ABSTRACT: We wished to quantify, in patients with obstructive sleep apnoea (OSA), the activity of the respiratory muscles in relation to upper airway occlusion and patency in sleep. We hypothesized that particular levels of neuromuscular activation are directly associated with upper airway patency. 21 patients with previously diagnosed OSA and 21 healthy control subjects underwent respiratory muscle testing and polysomnography. Neural respiratory drive, as measured by the electromyogram of the diaphragm (EMG(di)) was elevated in the obese OSA patients, awake and supine (13.1(5.6)%max), compared to normal subjects (mean (SD) 8.1(2.3)%max, p<0.01). During unobstructed breathing in sleep (stage N2) normal subjects had an EMG(di) of 7.7(3.9) compared to 22.8(19.2)%max in the OSA group (p<0.001). Prior to airway occlusion, EMG(submandibular) and EMG(di) dropped markedly, and then, following occlusion, increased progressively to their highest levels at airflow onset. Patients with OSA require specific and increased levels of neural respiratory drive to sustain ventilation in sleep.
Respiratory Physiology & Neurobiology 04/2010; 171(1):54-60. · 2.24 Impact Factor
ABSTRACT: Respiratory muscle weakness is an important clinical problem. Tests of varying complexity and invasiveness are available to assess respiratory muscle strength. The relative precision of different tests in the detection of weakness is less clear, as is the value of multiple tests.
The respiratory muscle function tests of clinical referrals who had multiple tests assessed in our laboratories over a 6-year period were analysed. Thresholds for weakness for each test were determined from published and in-house laboratory data. The patients were divided into three groups: those who had all relevant measurements of global inspiratory muscle strength (group A, n = 182), those with full assessment of diaphragm strength (group B, n = 264) and those for whom expiratory muscle strength was fully evaluated (group C, n = 60). The diagnostic outcome of each inspiratory, diaphragm and expiratory muscle test, both singly and in combination, was studied and the impact of using more than one test to detect weakness was calculated.
The clinical referrals were primarily for the evaluation of neuromuscular diseases and dyspnoea of unknown cause. A low maximal inspiratory mouth pressure (Pimax) was recorded in 40.1% of referrals in group A, while a low sniff nasal pressure (Sniff Pnasal) was recorded in 41.8% and a low sniff oesophageal pressure (Sniff Poes) in 37.9%. When assessing inspiratory strength with the combination of all three tests, 29.6% of patients had weakness. Using the two non-invasive tests (Pimax and Sniff Pnasal) in combination, a similar result was obtained (low in 32.4%). Combining Sniff Pdi (low in 68.2%) and Twitch Pdi (low in 67.4%) reduced the diagnoses of patients with diaphragm weakness to 55.3% in group B. 38.3% of the patients in group C had expiratory muscle weakness as measured by maximum expiratory pressure (Pemax) compared with 36.7% when weakness was diagnosed by cough gastric pressure (Pgas), and 28.3% when assessed by Twitch T10. Combining all three expiratory muscle tests reduced the number of patients diagnosed as having expiratory muscle weakness to 16.7%.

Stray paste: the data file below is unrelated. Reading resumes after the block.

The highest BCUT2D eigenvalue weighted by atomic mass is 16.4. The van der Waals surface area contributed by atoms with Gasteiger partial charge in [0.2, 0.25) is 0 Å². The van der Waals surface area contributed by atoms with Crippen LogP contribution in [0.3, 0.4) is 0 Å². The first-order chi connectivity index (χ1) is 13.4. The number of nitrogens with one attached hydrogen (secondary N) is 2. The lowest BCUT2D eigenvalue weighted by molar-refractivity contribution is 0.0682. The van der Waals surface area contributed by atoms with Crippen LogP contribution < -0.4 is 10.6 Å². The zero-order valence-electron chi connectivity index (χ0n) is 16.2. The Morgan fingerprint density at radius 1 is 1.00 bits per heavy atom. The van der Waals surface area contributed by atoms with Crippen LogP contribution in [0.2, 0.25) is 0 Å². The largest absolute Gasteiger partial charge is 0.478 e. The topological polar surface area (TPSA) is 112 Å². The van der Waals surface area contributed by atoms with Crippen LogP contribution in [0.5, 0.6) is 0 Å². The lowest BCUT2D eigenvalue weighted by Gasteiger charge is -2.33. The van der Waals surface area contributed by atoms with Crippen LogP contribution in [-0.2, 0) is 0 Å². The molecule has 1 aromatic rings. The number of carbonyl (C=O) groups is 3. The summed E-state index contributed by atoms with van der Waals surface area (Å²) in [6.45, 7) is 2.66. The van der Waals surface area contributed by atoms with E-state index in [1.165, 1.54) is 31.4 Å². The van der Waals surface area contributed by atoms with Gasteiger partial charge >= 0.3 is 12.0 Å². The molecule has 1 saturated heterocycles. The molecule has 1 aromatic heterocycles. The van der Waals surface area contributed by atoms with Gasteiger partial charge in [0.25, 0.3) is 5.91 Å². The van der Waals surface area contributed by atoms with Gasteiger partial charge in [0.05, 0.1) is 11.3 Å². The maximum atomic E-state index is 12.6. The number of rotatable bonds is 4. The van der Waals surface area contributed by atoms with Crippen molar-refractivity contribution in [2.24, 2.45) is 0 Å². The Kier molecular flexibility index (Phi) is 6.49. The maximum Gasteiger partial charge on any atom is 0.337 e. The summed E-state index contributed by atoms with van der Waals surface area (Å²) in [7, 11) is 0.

The use of single tests such as Pimax, Pemax and other available individual tests of inspiratory, diaphragm and expiratory muscle strength tends to overdiagnose weakness. Combinations of tests increase diagnostic precision and, in the population studied, they reduced the diagnosis of inspiratory, specific diaphragm and expiratory muscle weakness by 19-56%. Measuring both Pimax and Sniff Pnasal resulted in a relative reduction of 19.2% of patients falsely diagnosed with inspiratory muscle weakness. The addition of Twitch Pdi to Sniff Pdi increased diagnostic precision by a smaller amount (18.9%). Having multiple tests of respiratory muscle function available both increases diagnostic precision and makes assessment possible in a range of clinical circumstances.
Thorax 12/2007; 62(11):975-80. · 6.84 Impact Factor
ABSTRACT: The diaphragmatic pressure-time product (PTPdi) has been used to quantify the loading and unloading of the diaphragm. The validity of the relationship between PTPdi and diaphragm electrical activity (EMGdi) during pressure-support ventilation (PSV) is unclear. We examined this relationship.
Physiological study in a physiology laboratory.
Six healthy adults.
Spontaneous breathing (SB) and two levels of PSV (6 and 12 cmH(2)O), breathing room air and incremental concentrations of carbon dioxide, sufficient to achieve an EMGdi signal of approximately 200% of baseline value.
We measured the electrical (EMGdi) and mechanical (PTPdi) activity of the diaphragm using oesophageal electrode and oesophageal and gastric balloon catheters. The relationship between EMGdi and PTPdi during SB was linear in five subjects and curvilinear in one. However, with PSV 12 cmH(2)O we observed that the relationship between EMGdi and PTPdi was 'left shifted'; specifically, for any given level of EMGdi the PTPdi was smaller with PSV 12 cmH(2)O than during SB. However, when PTPdi was converted to power (the product of pressure and flow) the tendency to left shift was largely reversed.
We conclude that when assessing of diaphragm unloading during PSV flow measurements are required. Where flow is constant, PTPdi is a valid measure of diaphragm unloading, but if not these data may be used to make an appropriate correction.
Intensive Care Medicine 12/2003; 29(11):1960-6. · 5.40 Impact Factor